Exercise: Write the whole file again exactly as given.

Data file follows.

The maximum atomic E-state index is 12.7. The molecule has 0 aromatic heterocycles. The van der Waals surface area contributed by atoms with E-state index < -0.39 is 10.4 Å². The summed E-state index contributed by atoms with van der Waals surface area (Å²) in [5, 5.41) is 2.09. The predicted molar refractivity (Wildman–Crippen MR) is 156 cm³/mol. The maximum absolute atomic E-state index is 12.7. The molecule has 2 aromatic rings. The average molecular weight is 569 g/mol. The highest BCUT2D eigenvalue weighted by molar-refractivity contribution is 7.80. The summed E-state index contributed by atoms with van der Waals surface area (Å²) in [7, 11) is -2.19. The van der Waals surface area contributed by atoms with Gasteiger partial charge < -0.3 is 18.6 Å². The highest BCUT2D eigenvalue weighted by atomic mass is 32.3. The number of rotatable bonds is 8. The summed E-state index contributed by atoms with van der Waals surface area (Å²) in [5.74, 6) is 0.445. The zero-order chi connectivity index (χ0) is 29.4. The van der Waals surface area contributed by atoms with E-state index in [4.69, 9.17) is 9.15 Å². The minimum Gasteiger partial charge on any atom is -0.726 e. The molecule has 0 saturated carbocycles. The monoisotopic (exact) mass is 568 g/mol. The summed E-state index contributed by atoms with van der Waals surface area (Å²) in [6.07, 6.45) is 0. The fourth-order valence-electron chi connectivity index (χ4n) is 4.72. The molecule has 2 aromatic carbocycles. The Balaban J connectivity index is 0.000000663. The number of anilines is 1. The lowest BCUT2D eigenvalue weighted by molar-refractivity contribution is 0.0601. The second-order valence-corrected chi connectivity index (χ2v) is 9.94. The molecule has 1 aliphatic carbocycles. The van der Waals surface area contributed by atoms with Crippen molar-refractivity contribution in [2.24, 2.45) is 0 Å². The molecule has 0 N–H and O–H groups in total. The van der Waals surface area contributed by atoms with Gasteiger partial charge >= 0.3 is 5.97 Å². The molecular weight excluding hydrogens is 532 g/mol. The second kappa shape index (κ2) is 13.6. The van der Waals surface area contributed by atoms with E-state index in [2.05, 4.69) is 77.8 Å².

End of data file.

The maximum atomic E-state index is 12.7. The molecule has 0 aromatic heterocycles. The van der Waals surface area contributed by atoms with E-state index < -0.39 is 10.4 Å². The summed E-state index contributed by atoms with van der Waals surface area (Å²) in [5, 5.41) is 2.09. The predicted molar refractivity (Wildman–Crippen MR) is 156 cm³/mol. The maximum absolute atomic E-state index is 12.7. The molecule has 2 aromatic rings. The average molecular weight is 569 g/mol. The highest BCUT2D eigenvalue weighted by molar-refractivity contribution is 7.80. The summed E-state index contributed by atoms with van der Waals surface area (Å²) in [7, 11) is -2.19. The van der Waals surface area contributed by atoms with Gasteiger partial charge < -0.3 is 18.6 Å². The highest BCUT2D eigenvalue weighted by atomic mass is 32.3. The number of rotatable bonds is 8. The summed E-state index contributed by atoms with van der Waals surface area (Å²) in [5.74, 6) is 0.445. The zero-order chi connectivity index (χ0) is 29.4. The van der Waals surface area contributed by atoms with E-state index in [4.69, 9.17) is 9.15 Å². The minimum Gasteiger partial charge on any atom is -0.726 e. The molecule has 0 saturated carbocycles. The monoisotopic (exact) mass is 568 g/mol. The summed E-state index contributed by atoms with van der Waals surface area (Å²) in [6.07, 6.45) is 0. The fourth-order valence-electron chi connectivity index (χ4n) is 4.72. The molecule has 2 aromatic carbocycles. The Balaban J connectivity index is 0.000000663. The number of anilines is 1. The lowest BCUT2D eigenvalue weighted by molar-refractivity contribution is 0.0601. The second-order valence-corrected chi connectivity index (χ2v) is 9.94. The molecule has 1 aliphatic carbocycles. The van der Waals surface area contributed by atoms with Crippen molar-refractivity contribution in [2.24, 2.45) is 0 Å². The molecule has 0 N–H and O–H groups in total. The van der Waals surface area contributed by atoms with Gasteiger partial charge >= 0.3 is 5.97 Å². The molecular weight excluding hydrogens is 532 g/mol. The second kappa shape index (κ2) is 13.6. The van der Waals surface area contributed by atoms with E-state index in [2.05, 4.69) is 77.8 Å².